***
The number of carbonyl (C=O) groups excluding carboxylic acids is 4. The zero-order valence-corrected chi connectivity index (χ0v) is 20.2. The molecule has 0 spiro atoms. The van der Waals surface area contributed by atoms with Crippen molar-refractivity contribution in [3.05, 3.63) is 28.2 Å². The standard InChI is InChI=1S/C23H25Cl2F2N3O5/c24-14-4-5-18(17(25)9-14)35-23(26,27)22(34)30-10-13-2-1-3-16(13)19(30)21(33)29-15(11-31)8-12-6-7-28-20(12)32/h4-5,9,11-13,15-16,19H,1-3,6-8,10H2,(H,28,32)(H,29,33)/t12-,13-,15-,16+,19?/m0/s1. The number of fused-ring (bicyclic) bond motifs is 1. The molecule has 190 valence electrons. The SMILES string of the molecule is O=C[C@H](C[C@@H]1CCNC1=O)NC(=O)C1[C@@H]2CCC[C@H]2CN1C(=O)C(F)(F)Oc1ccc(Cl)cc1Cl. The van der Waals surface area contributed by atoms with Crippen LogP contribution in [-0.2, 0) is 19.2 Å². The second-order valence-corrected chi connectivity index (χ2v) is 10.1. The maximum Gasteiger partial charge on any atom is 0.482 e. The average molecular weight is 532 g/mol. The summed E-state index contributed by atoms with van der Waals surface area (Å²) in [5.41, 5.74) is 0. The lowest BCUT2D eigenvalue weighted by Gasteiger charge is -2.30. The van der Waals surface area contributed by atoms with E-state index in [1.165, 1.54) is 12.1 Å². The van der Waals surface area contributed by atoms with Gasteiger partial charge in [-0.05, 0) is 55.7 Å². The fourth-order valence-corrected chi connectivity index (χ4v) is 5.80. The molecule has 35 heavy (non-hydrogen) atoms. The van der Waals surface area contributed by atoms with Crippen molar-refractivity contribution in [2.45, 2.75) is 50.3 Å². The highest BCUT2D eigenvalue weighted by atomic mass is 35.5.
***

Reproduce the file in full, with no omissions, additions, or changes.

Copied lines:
The number of carbonyl (C=O) groups excluding carboxylic acids is 4. The zero-order valence-corrected chi connectivity index (χ0v) is 20.2. The molecule has 0 spiro atoms. The van der Waals surface area contributed by atoms with Crippen molar-refractivity contribution in [3.05, 3.63) is 28.2 Å². The standard InChI is InChI=1S/C23H25Cl2F2N3O5/c24-14-4-5-18(17(25)9-14)35-23(26,27)22(34)30-10-13-2-1-3-16(13)19(30)21(33)29-15(11-31)8-12-6-7-28-20(12)32/h4-5,9,11-13,15-16,19H,1-3,6-8,10H2,(H,28,32)(H,29,33)/t12-,13-,15-,16+,19?/m0/s1. The number of fused-ring (bicyclic) bond motifs is 1. The molecule has 190 valence electrons. The SMILES string of the molecule is O=C[C@H](C[C@@H]1CCNC1=O)NC(=O)C1[C@@H]2CCC[C@H]2CN1C(=O)C(F)(F)Oc1ccc(Cl)cc1Cl. The van der Waals surface area contributed by atoms with Crippen LogP contribution in [-0.2, 0) is 19.2 Å². The second-order valence-corrected chi connectivity index (χ2v) is 10.1. The maximum Gasteiger partial charge on any atom is 0.482 e. The average molecular weight is 532 g/mol. The summed E-state index contributed by atoms with van der Waals surface area (Å²) in [5.41, 5.74) is 0. The lowest BCUT2D eigenvalue weighted by Gasteiger charge is -2.30. The van der Waals surface area contributed by atoms with E-state index in [1.165, 1.54) is 12.1 Å². The van der Waals surface area contributed by atoms with Gasteiger partial charge in [-0.05, 0) is 55.7 Å². The fourth-order valence-corrected chi connectivity index (χ4v) is 5.80. The molecule has 35 heavy (non-hydrogen) atoms. The van der Waals surface area contributed by atoms with Crippen molar-refractivity contribution in [2.45, 2.75) is 50.3 Å². The highest BCUT2D eigenvalue weighted by atomic mass is 35.5.